So let's just view that as a list, and you can see that this is full of drivers. Now the drivers that are in here are the drivers that are included with the operating system, or drivers that have been added in through a Windows 10 feature update. And I think the key thing here that's very, very important, so let's just minimise that for a moment, and let's also just minimise that and go back to updating the driver. If I browse and, and I decide to have a folder where I've downloaded drivers and stored them, then I need to be an administrator in order to install that driver. But if I pick from a list of available drivers on the computer, and we know that it's looking at this driver store folder, then I don't need to be an administrator. I only need to be a user, and an administrator can add drivers into that driver store by using a command line utility called PnPUtil. So they could add all the drivers into the driver store before anyone wants them. And the really good thing about that is it's not gonna claim any resources in Windows. The drivers aren't installed. They're not running in the background. They're not draining your system. So we have options as to how we want to add drivers. Now I'm going to, for this demonstration, pick from a list and I am going to say take the virtual display adaptor. And just before I do that, we'll see that it's currently called the Microsoft hyper V video driver. We'll say next, we've got a warning here because obviously it's not necessarily the right driver, but I'm going to say yes anyway. It's going to update the driver and we can see that we have virtual display adaptor. Now what we can also see once we've updated the driver is that this button called rollback becomes live, and the rollback button only is available if you've updated the driver.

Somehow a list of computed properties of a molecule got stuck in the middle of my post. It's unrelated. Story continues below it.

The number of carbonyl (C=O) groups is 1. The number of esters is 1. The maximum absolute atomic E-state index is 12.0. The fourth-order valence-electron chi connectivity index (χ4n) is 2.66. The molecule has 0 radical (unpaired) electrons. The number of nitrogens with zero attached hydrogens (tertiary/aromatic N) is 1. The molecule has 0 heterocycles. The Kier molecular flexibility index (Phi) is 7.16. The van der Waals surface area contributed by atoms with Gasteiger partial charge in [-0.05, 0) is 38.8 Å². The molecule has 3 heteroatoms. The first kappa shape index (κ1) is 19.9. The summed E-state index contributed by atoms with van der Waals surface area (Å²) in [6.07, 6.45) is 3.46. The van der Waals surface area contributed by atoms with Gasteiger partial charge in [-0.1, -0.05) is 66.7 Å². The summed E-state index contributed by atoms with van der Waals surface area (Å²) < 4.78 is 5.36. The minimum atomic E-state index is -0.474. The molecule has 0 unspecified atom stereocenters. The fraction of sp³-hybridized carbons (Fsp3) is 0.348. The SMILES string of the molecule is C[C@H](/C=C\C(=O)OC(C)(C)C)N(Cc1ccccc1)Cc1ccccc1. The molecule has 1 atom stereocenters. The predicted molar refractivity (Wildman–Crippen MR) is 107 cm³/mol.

What the rollback button offers you is the ability to go to the one previous version of the driver without having to uninstall and reinstall the device. So it's very important you understand that if the button's greyed out, then it means that you have not updated the driver at any point. And if you started at version A of a driver, and then you went to version B and to C, and to D, you could only go back one previous version with rollback. And that kind of makes sense, because you're going to assume that each iteration of the driver before the one that you're currently going to go to worked properly. If I click rollback, I would decide why. Well, we're going to say that the previous version of the driver performed better. I'll say yes, and you can see that we've rolled back to the Microsoft hyper V video driver. The last thing that we've got over here is this idea we have a little utility in Windows 10 to check whether all of our drivers are signed. So I'm going to click the Windows button here, and type in the word sigverif, and this runs a little utility called the file signature verification tool. And what this tool will do is it will scan all of your drivers and give you a report of any that aren't signed. Now luckily for me, they're all signed here, but we can go further than that, because we can go into the advance, we can view the log, and we will be able to see all of the drivers that have been installed, and who signed them. Now, I appreciate that this is a virtual machine, and therefore you're seeing that the drivers are signed by Microsoft, but when you go and look on a live machine, you will find that almost all of the drivers are signed by Microsoft. 


The reason for this is that a manufacturer produces a driver to go with the hardware, and then produces a certificate. Now they can, after that, get Microsoft's driver testing kit, run the driver and the certificate through the testing kit, export that information, send that to Microsoft, who will then sign it themselves. It goes on the hardware compatibility list, so anyone searching for a driver for that piece of hardware will be able to see this driver and know that it's been approved. Not only by the manufacturer, but by Microsoft too, so don't worry if you see your drivers signed by, signed by Microsoft, rather than the manufacturer. And that is driver management in Windows 10, using device management. We have looked at the device management tool, we've looked at our drivers, we've verified that they are signed, we've updated a driver, we've looked at the different places that we can go to, to update a driver. We have rolled back a driver, and we've used the utility called sigverif to see or to check that all of our drivers have been signed.